When deciding to watch a comedy at your local theater, what are the factors involved in choosing which funny movie to see?
Do you just care who’s in it?
Do you just care that there’s yelling?
Do you just care that there are things being thrown?
Do you care that there’s cool music being played throughout the duration of the trailer?
How about it being funny and it making you laugh? Do you care about that?
While it’s quite obvious that the nature of a comedy movie is to be funny, several recently released movie trailers might suggest differently. Not to bog down in the subjectivity of whether you specifically laughed at the last few trailers you saw or the ones I’m about to call out, but it’s a noticeable trend that previews of movies that are supposed to be funny don’t prove to be that funny themselves.
3, 2, 1… Frankie Goes Boom, Goats, The Oranges, 7 Psychopaths, Liberal Arts, and General Education (watch the rest of these trailers embedded below) are all movies that their trailers suggest might be hilarious. I might even see these movies, but I’m not excited to the point where I’m talking to friends or even strangers at a party about it. The only evidence suggesting there’s a promise of great comedy is that Martin McDonagh, writer/director of In Bruges, is involved, or that Lizzy Caplan, Ty Burrell, or Alia Shawkat are starring in it, or that it got accolades at Sundance or that there is a scene with high tension where people are unnecessarily (or necessarily) screaming at each other. Still, it’s a suggestion of a promise, which is not a reassuring way to advertise a product.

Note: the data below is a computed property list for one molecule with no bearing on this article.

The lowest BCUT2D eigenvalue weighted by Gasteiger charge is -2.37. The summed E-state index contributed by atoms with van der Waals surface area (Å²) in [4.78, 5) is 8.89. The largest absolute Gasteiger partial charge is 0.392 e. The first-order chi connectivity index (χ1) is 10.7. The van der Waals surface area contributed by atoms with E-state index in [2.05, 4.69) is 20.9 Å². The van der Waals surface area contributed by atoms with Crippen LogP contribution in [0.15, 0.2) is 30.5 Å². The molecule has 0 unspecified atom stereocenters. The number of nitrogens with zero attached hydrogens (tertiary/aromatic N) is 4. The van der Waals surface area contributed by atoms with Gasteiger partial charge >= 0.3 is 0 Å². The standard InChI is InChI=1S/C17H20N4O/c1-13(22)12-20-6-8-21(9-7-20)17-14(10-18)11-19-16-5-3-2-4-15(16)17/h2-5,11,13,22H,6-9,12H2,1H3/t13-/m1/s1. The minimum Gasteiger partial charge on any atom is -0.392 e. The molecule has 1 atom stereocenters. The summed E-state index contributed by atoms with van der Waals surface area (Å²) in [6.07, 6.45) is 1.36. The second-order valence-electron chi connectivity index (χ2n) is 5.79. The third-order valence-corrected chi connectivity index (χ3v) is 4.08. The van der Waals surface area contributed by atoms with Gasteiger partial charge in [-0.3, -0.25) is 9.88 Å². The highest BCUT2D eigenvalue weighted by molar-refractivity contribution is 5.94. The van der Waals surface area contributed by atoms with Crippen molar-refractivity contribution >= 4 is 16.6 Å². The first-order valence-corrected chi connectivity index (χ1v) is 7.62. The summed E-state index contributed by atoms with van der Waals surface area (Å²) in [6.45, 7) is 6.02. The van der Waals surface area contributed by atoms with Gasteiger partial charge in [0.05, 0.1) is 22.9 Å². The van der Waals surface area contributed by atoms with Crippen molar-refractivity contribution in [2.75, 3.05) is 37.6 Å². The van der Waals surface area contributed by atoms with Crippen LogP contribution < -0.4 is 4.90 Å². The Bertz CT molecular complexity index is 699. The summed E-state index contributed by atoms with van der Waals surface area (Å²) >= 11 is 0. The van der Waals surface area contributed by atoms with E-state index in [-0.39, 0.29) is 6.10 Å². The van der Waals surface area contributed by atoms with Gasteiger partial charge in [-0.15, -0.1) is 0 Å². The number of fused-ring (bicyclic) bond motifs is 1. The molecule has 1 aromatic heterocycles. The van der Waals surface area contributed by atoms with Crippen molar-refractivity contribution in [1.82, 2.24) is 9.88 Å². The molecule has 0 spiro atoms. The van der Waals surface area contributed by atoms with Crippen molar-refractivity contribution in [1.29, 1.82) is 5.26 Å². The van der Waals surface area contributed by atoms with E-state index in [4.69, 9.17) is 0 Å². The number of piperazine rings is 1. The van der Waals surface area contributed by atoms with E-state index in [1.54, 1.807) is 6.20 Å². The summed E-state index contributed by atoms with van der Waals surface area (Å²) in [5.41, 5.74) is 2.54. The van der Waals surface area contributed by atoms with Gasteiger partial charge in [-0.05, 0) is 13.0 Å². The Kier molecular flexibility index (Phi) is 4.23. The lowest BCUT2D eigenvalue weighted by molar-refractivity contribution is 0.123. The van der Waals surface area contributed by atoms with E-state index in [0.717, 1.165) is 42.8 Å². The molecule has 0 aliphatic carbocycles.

Yet, that’s enough, apparently, for people to go to a movie these days. That’s what studios think anyway. Again, my interest is personally piqued because I do really love stuff in which all the aforementioned people are involved, and I love seeing people lose it for an absurd reason on the big screen, but laughing out loud is still absent, I find, from the equation, which isn’t encouraging when I could watch something else on my laptop that does provoke that response.
Will those movies end up being funny? You and I will have to see them to find out. That’s the rub of it. That doubt is what encourages a passive interest in the film and, perhaps, a lack of a desire to see it in theaters. Maybe that encourages illegal downloads by people who only “kinda want to see it” rather than looking up showtimes, buying tickets, driving, parking, etc.
Maybe you disagree with the sentiment because you laughed at those trailers or illegally download all the movies you watch. However, I do know that I’m going to pay to see The Brooklyn Brothers: Beat the Best in theaters simply because I had to catch my breath from laughing so hard at the trailer.